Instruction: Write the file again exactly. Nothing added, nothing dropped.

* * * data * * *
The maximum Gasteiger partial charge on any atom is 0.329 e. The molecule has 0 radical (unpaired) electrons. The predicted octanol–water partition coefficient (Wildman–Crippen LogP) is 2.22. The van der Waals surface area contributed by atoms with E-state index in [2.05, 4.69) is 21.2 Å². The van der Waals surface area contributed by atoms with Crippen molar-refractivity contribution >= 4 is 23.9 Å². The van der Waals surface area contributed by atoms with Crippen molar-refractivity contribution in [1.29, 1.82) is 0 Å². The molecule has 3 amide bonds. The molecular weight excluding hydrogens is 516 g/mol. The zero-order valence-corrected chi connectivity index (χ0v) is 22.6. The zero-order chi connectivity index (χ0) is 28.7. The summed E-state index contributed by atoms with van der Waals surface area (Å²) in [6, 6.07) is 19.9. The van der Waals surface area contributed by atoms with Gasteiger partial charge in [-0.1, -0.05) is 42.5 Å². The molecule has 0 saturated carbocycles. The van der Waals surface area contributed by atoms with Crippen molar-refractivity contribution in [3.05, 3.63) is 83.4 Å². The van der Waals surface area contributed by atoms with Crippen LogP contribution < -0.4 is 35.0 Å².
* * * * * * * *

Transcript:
The maximum Gasteiger partial charge on any atom is 0.329 e. The molecule has 0 radical (unpaired) electrons. The predicted octanol–water partition coefficient (Wildman–Crippen LogP) is 2.22. The van der Waals surface area contributed by atoms with E-state index in [2.05, 4.69) is 21.2 Å². The van der Waals surface area contributed by atoms with Crippen molar-refractivity contribution >= 4 is 23.9 Å². The van der Waals surface area contributed by atoms with Crippen molar-refractivity contribution in [1.29, 1.82) is 0 Å². The molecule has 3 amide bonds. The molecular weight excluding hydrogens is 516 g/mol. The zero-order valence-corrected chi connectivity index (χ0v) is 22.6. The zero-order chi connectivity index (χ0) is 28.7. The summed E-state index contributed by atoms with van der Waals surface area (Å²) in [6, 6.07) is 19.9. The van der Waals surface area contributed by atoms with Gasteiger partial charge in [-0.1, -0.05) is 42.5 Å². The molecule has 0 saturated carbocycles. The van der Waals surface area contributed by atoms with Crippen molar-refractivity contribution in [3.05, 3.63) is 83.4 Å². The van der Waals surface area contributed by atoms with Crippen LogP contribution < -0.4 is 35.0 Å².